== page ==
This is where the 50% government subsidy is added on. For example, should someone save £10 a month for 2 years, they would have a total of £240 in their account. A 50% bonus of £120 would be added to their account by the government. This would be repeated at the end of the fourth year, reflecting the amount of money saved over the previous 24 months.
Money can only be withdrawn by transferring the money from the Help to Save account to an individual’s normal bank account. They will be under no obligation to keep the account open for the full 4 years and it can be closed at any time before this point. Once they have had a Help to Save account for a total of 4 years it will be closed and will be unable to open a new one.
Other ways to save on a DMP
For anyone who finds it difficult to save, there are a number of useful mobile phone apps available that can help.
This is known as app-based banking which feature autosaving functions designed to make saving easier. Apps such as Moneybox, Plum and Chip help calculate how much the user can afford to save each week, based on the information they provide.
The user has full control over the maximum amount of money the app can put into a savings account, and it will automatically transfer the funds they allow, ensuring a certain amount of money is always being put aside.
Using an app to save is not something everyone will comfortable with. An alternative method is to use a more traditional system by working out a budget based on any spare income left over every month, before putting this into a savings account every time new funds are received.
Is it important to save?
When putting together a DMP some people may feel pressured to allocate every penny to a monthly bill or creditor debt, leaving them with no spare cash at all. While this will ensure they are doing everything possible to pay off their debts quickly, it does not allow for any unexpected changes to their lifestyle which could cost money.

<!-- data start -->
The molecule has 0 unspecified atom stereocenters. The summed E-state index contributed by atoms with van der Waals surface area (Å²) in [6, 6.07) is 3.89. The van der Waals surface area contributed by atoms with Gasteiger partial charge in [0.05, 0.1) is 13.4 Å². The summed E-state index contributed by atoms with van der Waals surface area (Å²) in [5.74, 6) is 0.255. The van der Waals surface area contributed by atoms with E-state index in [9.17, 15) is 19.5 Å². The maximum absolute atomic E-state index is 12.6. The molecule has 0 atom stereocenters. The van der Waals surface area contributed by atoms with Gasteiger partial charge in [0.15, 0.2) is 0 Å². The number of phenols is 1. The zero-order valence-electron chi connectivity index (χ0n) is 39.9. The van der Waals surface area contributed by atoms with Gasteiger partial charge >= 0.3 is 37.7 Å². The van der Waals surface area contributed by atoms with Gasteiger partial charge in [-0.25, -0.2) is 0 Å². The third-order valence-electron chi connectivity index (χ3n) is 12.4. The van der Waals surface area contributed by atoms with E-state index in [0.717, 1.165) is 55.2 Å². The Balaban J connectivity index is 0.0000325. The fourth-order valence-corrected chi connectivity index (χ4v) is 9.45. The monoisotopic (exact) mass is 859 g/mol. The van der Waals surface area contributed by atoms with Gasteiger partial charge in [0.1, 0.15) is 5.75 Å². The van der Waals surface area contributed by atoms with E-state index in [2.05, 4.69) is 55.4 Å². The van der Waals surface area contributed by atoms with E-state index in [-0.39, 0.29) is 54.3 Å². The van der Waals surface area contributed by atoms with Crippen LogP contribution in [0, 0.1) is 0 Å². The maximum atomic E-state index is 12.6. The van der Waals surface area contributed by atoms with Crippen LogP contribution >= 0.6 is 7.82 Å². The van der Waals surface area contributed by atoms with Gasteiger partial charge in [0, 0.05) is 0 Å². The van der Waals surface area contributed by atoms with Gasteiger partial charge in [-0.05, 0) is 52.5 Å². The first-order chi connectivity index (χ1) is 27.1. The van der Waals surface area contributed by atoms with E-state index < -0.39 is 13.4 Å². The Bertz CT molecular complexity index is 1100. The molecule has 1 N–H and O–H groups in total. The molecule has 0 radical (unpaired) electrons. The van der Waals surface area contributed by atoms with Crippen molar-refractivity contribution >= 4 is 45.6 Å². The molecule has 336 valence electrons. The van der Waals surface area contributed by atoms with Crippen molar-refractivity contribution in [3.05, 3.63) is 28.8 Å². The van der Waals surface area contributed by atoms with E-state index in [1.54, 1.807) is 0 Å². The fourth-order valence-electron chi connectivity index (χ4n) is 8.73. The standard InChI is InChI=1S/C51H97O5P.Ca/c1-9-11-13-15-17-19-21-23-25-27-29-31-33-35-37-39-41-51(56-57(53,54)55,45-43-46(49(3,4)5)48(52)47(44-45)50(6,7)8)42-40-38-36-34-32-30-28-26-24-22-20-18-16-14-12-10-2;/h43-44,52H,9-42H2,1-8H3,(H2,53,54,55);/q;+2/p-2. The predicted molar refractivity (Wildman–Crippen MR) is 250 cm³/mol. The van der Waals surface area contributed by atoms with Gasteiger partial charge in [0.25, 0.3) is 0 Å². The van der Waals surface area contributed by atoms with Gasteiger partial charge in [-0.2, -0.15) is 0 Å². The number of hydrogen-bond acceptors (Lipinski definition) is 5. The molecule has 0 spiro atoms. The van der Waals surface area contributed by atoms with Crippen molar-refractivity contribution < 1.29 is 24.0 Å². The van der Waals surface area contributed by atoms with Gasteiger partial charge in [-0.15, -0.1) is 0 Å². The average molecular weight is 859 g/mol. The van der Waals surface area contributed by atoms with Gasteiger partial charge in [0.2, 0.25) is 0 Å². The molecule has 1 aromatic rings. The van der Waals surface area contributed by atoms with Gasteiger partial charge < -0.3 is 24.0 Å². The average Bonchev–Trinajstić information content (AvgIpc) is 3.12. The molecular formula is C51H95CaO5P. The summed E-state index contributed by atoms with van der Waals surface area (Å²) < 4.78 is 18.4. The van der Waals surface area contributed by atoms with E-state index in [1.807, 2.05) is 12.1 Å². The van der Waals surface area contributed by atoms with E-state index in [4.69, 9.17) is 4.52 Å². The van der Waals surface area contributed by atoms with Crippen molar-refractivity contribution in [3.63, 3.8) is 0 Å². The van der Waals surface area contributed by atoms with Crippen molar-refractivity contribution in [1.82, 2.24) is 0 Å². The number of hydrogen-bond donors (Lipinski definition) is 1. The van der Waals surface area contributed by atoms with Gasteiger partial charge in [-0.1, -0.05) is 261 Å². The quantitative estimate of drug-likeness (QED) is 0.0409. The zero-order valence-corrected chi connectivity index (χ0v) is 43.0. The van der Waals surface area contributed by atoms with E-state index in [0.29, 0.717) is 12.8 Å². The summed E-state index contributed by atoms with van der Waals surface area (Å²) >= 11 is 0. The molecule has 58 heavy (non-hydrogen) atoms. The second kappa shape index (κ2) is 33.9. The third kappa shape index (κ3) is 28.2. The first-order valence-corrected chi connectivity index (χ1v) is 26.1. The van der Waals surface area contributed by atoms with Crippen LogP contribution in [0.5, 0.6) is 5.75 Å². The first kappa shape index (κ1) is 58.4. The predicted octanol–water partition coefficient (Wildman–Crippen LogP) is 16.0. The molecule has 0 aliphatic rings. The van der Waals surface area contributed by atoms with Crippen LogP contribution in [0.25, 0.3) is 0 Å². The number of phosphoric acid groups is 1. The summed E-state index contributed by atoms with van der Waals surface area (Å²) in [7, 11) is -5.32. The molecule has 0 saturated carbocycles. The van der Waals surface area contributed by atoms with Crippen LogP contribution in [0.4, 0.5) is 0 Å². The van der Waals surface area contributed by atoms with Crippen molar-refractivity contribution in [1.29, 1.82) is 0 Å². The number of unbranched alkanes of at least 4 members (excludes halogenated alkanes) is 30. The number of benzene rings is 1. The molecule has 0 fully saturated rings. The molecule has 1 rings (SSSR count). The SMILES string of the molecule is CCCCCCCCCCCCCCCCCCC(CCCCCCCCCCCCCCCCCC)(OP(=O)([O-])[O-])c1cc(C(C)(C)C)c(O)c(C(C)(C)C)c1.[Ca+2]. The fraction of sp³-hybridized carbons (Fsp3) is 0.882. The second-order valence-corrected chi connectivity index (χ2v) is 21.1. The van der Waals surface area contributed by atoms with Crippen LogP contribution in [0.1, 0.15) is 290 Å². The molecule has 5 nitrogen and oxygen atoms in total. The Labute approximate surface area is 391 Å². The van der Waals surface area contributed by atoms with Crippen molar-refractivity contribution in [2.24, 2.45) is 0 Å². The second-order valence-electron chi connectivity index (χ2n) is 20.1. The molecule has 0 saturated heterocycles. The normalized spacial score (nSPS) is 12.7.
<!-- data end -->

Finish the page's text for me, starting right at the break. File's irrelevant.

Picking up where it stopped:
As explained above, most debt management providers will allow for savings for certain things so, anyone who owns a car or is paying a mortgage on a property and experiences a fault that needs to be paid for urgently, or a repair to the roof or window that occurs unexpectedly could have some funds available to cover the cost. If they do not have any savings to fall back on, paying for these unexpected costs could impact their ability to maintain DMP payments in the short-term. Further down the line, missing a payment could lead to the credit counselling agency or the creditors choosing to cancel the agreement.
Anyone able to save on a DMP creates the opportunity to build a back-up fund that can be used in emergencies. It is also worth bearing in mind that anyone able to offer a lump sum to their creditors may be able to settle their debts earlier than expected. However, it should be remembered that any money saved should not be done at the expense of maintaining agreed payments.